Bridging Synthetic and Organic Materiality: Gradient Transitions in Material Connections

Bridging Synthetic and Organic Materiality: Gradient Transitions in Material Connections

Hironori Yoshida (Carnegie Mellon University, USA)
DOI: 10.4018/978-1-4666-0942-6.ch005
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Abstract

The recent movement from mass production to mass customization enabled by digital fabrication has opened the door for new typologies in architecture and design. The author brought the idea of mass customization to material connection, which normally appears as orthogonal seams that are predominant in man-made objects. This chapter introduces gradient material transitions that seamlessly bridge synthetic and organic matter. Using digital image processing of organic forms, the fabrication process generates 3D tooling paths, culminating in the concept of ‘bio customization’ rather than mass customization, a new prospect of digital fabrication.
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Material Connections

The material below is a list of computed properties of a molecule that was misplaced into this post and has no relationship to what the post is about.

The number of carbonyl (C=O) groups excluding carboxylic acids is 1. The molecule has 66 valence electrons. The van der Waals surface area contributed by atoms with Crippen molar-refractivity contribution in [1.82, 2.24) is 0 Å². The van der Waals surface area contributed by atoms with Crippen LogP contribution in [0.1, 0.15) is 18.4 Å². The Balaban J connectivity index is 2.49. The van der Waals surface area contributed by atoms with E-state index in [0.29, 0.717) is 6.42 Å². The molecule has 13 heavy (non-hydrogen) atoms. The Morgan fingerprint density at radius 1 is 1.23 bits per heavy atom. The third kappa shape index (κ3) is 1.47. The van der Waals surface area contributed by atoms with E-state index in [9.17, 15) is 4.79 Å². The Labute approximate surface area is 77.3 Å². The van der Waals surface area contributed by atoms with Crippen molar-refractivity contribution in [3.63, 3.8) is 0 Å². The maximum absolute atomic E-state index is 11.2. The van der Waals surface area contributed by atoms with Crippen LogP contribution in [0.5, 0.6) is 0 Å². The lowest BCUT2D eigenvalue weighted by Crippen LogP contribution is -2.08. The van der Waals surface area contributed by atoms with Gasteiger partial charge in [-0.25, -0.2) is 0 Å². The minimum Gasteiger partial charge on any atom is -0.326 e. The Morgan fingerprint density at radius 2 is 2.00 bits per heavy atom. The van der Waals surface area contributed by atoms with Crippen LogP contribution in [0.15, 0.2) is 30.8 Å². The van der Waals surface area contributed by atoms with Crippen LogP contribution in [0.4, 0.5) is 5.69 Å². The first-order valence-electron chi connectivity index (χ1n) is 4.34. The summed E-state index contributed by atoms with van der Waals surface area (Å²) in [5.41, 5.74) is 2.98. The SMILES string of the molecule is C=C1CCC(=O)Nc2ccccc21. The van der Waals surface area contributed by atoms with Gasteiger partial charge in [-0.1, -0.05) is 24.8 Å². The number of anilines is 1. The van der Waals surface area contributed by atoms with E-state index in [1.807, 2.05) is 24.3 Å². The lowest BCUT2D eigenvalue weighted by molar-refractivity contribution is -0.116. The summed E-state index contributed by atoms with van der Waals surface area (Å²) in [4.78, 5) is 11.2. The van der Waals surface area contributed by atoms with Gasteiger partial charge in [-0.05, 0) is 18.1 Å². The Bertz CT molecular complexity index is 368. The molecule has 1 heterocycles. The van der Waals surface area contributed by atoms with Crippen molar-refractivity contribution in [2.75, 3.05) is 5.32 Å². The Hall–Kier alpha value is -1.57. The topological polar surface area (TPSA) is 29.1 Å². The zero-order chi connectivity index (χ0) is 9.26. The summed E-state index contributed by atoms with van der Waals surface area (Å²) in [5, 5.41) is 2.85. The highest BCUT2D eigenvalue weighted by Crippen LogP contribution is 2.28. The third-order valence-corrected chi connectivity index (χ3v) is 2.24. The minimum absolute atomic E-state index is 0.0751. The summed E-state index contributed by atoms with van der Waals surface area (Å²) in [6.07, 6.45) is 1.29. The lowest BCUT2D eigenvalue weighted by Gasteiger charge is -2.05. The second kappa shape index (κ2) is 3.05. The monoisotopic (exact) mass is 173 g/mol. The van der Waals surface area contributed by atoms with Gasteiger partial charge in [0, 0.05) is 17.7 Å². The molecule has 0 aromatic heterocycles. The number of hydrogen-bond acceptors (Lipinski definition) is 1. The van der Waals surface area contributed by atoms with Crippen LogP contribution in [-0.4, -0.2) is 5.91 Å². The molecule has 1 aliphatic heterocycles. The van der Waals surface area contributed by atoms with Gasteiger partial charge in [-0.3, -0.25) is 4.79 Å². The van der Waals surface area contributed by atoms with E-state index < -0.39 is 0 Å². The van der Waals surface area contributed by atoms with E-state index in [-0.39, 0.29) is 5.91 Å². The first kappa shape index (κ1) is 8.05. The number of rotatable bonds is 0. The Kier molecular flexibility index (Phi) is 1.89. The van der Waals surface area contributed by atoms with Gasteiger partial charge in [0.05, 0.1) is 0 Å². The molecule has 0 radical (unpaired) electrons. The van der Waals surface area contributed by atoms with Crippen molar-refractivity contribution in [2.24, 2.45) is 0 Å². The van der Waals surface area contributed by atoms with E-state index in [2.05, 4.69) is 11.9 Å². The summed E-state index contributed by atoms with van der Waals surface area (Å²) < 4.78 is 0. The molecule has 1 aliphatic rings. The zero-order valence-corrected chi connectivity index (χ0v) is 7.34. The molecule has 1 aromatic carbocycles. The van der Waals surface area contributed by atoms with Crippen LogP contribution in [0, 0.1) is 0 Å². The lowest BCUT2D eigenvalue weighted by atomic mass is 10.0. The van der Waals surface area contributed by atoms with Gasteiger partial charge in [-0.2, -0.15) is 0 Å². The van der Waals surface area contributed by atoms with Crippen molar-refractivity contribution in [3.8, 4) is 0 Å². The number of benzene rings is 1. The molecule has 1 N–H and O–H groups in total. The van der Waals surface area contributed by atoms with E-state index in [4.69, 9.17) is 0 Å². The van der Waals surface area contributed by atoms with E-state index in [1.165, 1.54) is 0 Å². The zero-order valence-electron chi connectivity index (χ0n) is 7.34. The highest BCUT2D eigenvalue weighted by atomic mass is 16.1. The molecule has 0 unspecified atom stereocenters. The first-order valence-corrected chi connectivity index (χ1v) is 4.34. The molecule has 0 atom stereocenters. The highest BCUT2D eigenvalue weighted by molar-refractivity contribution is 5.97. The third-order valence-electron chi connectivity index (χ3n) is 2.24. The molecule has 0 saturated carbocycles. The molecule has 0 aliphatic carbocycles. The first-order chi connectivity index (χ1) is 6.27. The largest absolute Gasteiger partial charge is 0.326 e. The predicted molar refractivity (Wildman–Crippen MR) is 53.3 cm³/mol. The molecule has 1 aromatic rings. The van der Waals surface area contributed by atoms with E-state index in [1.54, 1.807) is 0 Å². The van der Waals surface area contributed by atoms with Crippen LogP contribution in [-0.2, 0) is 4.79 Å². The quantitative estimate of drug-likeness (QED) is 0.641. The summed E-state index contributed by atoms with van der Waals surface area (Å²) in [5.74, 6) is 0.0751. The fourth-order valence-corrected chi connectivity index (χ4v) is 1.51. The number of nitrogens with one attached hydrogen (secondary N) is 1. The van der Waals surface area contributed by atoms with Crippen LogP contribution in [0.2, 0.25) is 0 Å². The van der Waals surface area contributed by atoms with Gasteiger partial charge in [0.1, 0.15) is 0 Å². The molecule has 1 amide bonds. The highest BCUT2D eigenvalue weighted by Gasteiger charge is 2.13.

Before humans, nature discovered jointing techniques long ago. Organisms developed biological forms and jointing techniques such as suture joint on skulls and the connection of a tooth to the jawbone. Joining techniques such as mechanical fasteners are simplified techniques to hold man-made structures together. In the design process, designers and engineers subdivide a required function into parts and components ultimately built with mono-materials. They specify materials to fulfill assigned requirements taking advantage of material properties; for example a window component with a transparent sheet glass and a well insulated frame. As long as man-made structures are fabricated as complex assemblies of parts and components, whether mass-produced or digitally mass customized or one-off hand crafted, connections between components are inevitable. “From a philosophical and practical stance we can see that where materials or building components meet each other - at the points, at the lines or at the planes or surfaces – there is nothing” (Emmitt et al., 2004). Thus, assembled objects typically have pronounced seams between parts and components. Designers and architects do not have many choices to deal with these seams: to accentuate the contrast between components by using parting lines as graphical elements, disguise them from the eye using complex tooling, surface finishing or processing methods. The technological limitation of standardized parts and components is represented by their seams and appears as orthogonal seams that are predominant in man-made objects.

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